Cloud Services and the Definition of a Target Operating Model: Services
(Part III of VI – Services)
In my last blog, I did discuss the Governance (Part II of VI – Governance) Dimension overarching all the other Service enablers of an Target Operating Model like Technology (Part I of VI – Technolgy), Organization, People and Ptom-gov-glenfisrocesses.
Now I want to talk about the very heart of the Cloud Service – the service definition of Cloud Computing itself. Please also see my most recent Webinar about Cloud Computing and Sourcing Governance.
One could think, treating Cloud Computing the same way all other IT Services are being treated is a no-brainer in nowadays. Surprisingly enough that’s not the case. In a recent Gartner article (Gartner: Best practices for I&O for cloud-readiness), there are comments like “Cloud computing is an alternate delivery model to consume IT services. It is at times misconceived as a technology marvel.” Many IT organizations “… are not capturing and leveraging their service management knowledge base effectively; that is, in picking up clues and learning from their past mistakes”.
As we all know, a lot of Cloud Computing initiatives are not delivering up to the expectations in terms of costs, agility and “easy-to-transition” due to the fact, that those initiatives have been kicked-off as technology driven projects without considering the service context and the integration of a Cloud Computing instance into an overall service portfolio stack of an internal IT organization.
Successful Cloud Computing is not starting with technology – it starts with a clear view to Service Management as the supreme management discipline of IT Organizations.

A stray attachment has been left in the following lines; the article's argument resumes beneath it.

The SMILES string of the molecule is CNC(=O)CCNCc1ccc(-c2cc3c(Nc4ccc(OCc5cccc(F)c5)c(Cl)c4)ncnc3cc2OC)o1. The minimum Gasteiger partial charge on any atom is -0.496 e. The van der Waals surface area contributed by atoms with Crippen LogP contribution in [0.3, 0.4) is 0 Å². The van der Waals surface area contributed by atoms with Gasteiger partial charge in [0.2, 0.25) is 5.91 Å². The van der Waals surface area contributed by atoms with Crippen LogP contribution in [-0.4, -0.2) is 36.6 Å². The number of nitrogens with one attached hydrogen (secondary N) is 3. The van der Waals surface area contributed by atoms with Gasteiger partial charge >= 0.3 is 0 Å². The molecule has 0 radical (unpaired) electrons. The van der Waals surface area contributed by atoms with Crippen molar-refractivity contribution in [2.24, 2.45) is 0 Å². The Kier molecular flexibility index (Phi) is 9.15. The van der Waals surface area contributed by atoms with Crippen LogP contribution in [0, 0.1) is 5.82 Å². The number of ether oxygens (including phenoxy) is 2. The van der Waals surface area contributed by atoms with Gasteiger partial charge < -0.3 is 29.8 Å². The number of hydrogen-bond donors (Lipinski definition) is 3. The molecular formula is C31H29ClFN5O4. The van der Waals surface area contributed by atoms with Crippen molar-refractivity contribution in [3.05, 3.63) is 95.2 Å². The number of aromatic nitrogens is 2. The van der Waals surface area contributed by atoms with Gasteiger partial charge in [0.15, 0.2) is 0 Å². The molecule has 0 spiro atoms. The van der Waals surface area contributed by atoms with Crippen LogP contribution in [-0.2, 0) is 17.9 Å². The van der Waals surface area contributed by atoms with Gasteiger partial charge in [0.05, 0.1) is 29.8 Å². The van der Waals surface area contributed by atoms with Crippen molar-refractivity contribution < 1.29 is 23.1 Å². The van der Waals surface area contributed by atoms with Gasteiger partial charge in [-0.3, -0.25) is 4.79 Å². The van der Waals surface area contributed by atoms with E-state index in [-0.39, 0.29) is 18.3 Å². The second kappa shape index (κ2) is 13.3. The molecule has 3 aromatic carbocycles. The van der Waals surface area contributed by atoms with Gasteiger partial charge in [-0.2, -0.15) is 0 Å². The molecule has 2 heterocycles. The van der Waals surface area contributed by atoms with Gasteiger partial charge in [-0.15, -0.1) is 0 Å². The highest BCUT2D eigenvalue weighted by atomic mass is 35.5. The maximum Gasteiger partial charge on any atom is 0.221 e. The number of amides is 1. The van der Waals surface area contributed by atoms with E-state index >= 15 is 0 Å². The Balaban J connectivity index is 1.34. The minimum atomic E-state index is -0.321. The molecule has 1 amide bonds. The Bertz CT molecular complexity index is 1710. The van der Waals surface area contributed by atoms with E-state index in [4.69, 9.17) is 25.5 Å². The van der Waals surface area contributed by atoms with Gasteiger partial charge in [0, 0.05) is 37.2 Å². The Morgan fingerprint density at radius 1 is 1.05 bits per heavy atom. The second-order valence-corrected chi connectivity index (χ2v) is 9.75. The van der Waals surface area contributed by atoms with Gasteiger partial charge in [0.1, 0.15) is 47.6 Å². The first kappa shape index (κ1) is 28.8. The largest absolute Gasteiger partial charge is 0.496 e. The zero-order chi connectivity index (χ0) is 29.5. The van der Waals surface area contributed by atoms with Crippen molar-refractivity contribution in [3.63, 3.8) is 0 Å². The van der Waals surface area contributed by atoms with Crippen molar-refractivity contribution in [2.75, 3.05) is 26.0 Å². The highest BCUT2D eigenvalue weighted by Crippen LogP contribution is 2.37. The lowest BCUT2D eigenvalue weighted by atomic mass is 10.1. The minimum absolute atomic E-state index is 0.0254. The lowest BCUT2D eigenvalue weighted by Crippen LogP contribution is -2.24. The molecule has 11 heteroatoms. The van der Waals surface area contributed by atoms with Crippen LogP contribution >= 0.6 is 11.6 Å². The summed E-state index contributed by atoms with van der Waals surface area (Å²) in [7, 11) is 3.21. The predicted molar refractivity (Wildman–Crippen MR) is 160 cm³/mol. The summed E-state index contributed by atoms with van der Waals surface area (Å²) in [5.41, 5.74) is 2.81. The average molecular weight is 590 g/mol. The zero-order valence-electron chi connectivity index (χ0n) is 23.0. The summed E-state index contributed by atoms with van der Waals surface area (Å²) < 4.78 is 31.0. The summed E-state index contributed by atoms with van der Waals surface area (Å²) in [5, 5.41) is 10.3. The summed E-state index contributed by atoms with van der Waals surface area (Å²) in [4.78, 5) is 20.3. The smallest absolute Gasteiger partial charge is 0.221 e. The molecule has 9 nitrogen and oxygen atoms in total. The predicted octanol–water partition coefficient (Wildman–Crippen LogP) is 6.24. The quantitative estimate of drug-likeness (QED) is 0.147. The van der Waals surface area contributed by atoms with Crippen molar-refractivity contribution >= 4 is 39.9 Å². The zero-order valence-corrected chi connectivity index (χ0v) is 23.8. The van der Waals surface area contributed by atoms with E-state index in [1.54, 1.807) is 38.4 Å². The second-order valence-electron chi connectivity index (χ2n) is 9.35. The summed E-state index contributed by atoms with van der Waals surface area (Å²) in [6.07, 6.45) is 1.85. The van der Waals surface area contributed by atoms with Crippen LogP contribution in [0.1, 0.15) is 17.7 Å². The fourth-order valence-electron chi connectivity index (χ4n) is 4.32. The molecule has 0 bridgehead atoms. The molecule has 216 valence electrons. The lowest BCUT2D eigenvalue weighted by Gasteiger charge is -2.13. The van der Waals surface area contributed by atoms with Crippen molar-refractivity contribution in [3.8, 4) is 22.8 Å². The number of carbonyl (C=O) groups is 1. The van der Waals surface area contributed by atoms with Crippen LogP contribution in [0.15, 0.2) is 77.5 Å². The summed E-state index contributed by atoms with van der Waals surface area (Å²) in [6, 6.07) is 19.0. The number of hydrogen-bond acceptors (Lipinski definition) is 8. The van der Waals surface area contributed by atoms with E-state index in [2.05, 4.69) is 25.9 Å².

It takes two parents to raise a Cloud Computing Child successfully:
- Service Lifecycle Management and its processes (see ITILv3), starting with Service Strategy and the already mentioned Service Portfolio Management process and spanning Service Design, Transition, Operation and Continual Improvement.
- Sourcing Lifecycle Management and its activity stages, starting with a Sourcing Strategy, spanning Vendor Selection, Transition, Operation and Contract Management (see OPBOK – Outsourcing Professional Body of Knowledge)
Marrying up the two frames in a very concrete business situation is the responsibility of a CIO and his/her management team. Doing Cloud Computing without being guided by the two frames is like doing finance management without bookkeeping.
Mature IT Organizations will leverage on their investments in implementing IT Service Management “best practice” and frame works, like ITIL, ISO 20000 and COBIT. Those without sourcing experiences can map existing service governance areas to the Sourcing Lifecycle Management activities relatively simple – as shown below.
On the other hand, IT Organizations with a narrowed view to its “supreme management discipline” will not leverage on the excellent business opportunities Cloud Computing is offering potentially. You are not going to solve your past and current IT problems by just hopping on the next tech-train – in contrary, the risk profile of your organization, your business and your company will be exposed to the outer world without any optimization on the cost and values-add side.
As Gartner stated, “For effective cloud adoption, organisations should speed up internal efforts to build necessary service management capabilities so that triggers and disruptive and innovative service models such as cloud and ‘everything as a service’ are easier to absorb and respond to.”
In my next blog, I will focus on the Process Dimension of the Target Operating Model for Cloud Services.